I would like to see Utah abandon CC and reclaim its right to control - and protect its citizens' rights to direct - our own children's education.

Bob, I understand: "Interpret the product (a/b) × q as a parts of a partition of q into b equal parts; equivalently, as the result of a sequence of operations a × q ÷ b. For example, use a visual fraction model to show (2/3) × 4 = 8/3, and create a story context for this equation. Do the same with (2/3) × (4/5) = 8/15. (In general, (a/b) × (c/d) = ac/bd.)"

So do other fifth grade teachers. They are teaching that now although the standards for teaching it are not spelled out in that particular manner. For teachers like me, whose math skills are not at the top of the heap, we can rely on our teachers' manuals for help.

You are selling our fellow educators short.

Old man -- in order to be effective standards must be written in a language that is clearly understood by most stakeholders. This is what is stated on the CCSS website. Stakeholders include students, parents, teachers, administrators and the general public. If you think these standards can be understood by a majority of students, parents and non math people you are sadly out of touch.

I have shown these standards to many highly educated legislators including our state superintendent of public instruction and they didn't have a clue what most of the standards meant. That is one of the main reasons for huge amounts being spent on professional development...

If you want to see what clear and well written standards look like go to the Singapore Ministry do Education and read the Singapore math standards.

As standards go, the CCSS are a total disaster.... There is not one shred of factual evidence that the CCSS will improve education in the US.... Google Tom Loveless.... The CCSS are about money and a takeover of our education system by a very few unelected bureaucrats..... Plain and Simple.

"The CCSS are about money and a takeover of our education system by a very few unelected bureaucrats..... Plain and Simple."

Not so much government bureaucrats, but try Pearson and several test creating companies as the source of any takeover. Or try ALEC, a consortium of businesses that, together with Republican legislators from every state, are trying to completely privatize education.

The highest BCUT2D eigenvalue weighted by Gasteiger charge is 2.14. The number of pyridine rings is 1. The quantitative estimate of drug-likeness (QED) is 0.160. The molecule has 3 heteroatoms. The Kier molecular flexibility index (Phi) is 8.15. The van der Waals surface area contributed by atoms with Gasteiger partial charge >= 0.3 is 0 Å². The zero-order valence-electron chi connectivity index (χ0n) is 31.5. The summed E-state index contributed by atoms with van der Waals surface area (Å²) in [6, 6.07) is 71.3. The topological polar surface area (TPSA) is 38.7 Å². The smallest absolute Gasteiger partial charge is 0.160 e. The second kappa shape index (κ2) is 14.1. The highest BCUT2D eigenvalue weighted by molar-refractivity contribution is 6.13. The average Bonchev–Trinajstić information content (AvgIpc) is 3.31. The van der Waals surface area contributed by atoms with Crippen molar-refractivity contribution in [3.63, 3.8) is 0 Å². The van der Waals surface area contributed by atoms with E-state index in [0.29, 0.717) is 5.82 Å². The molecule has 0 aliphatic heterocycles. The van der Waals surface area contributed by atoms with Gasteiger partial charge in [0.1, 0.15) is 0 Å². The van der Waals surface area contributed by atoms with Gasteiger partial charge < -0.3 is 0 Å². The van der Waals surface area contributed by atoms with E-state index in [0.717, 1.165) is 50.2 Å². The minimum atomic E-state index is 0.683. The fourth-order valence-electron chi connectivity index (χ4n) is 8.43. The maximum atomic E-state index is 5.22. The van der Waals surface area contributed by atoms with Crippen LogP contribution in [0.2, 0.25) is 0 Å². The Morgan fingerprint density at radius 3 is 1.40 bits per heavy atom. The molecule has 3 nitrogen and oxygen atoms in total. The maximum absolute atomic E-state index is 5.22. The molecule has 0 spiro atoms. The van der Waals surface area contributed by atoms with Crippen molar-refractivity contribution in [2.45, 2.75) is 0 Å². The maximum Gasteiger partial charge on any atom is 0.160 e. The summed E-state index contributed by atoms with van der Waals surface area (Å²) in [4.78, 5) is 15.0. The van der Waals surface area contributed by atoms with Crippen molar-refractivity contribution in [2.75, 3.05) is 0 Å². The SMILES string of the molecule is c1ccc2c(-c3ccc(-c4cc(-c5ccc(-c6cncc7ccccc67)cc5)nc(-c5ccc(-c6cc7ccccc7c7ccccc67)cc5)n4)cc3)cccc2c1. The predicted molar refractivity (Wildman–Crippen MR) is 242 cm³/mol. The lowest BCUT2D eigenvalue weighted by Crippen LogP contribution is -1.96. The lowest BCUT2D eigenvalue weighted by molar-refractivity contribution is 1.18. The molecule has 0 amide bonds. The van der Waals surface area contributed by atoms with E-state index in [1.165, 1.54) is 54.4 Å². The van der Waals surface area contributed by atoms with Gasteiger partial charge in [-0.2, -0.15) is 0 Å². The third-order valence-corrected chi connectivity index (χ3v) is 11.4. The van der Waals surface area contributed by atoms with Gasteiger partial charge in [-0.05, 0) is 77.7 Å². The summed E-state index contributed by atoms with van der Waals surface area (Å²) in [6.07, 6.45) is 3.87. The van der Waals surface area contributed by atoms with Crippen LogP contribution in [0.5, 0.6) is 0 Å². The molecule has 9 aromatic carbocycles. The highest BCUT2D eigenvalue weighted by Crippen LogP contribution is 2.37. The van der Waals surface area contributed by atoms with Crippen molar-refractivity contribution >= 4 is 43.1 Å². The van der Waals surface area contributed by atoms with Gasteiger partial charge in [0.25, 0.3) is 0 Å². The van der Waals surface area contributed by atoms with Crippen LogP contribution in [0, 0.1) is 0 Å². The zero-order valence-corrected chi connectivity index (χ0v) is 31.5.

High-stakes, end of level tests are killing the educational quality for our students. Get rid of them! Multiple choice questions can't possibly assess what our students need to know and do.

A teacher in the audience told me that the reason so many teachers like Common Core is that they confuse genunine, good, new teaching methodologies like SIOP with Common Core because the USOE has presented them as one and the same. Teachers are enthusiastic about clear teaching methodologies that work. But they are not enthusiastic about non-amendable academic standards being pushed on us from the top down. They are not enthusiastic about high stakes testing that comes with Common Core. They aren't enthusiastic about spending money on new Common Core budgeting that would be spent on legitimate educational needs. They are not enthusiastic about the federal government overstepping Constitutional bounds. But most of them don't even know it's happening, because the USOE has blurred the lines between academic standards and teaching methodologies. Also, there are some grades in which standards truly are rising, and other grades in which standards truly are falling, under Common Core. (9th gr math, 6th gr math standards fall; 2nd grade math rises, for example.) Classic literature falls for all grades. The real issue for all of us ought to be: which is more important, keeping autonomy or raising SOME standards?

One old man and Bob Dean, you can see a brief side-by-side comparison of some CA and CC standards if you Google "the common core math standards educationnext". (I don't think I can post the link). There are several states with superior math standards that we could have adopted that have been proven effective already. Bob Dean is right. CC adoption was all about power and money.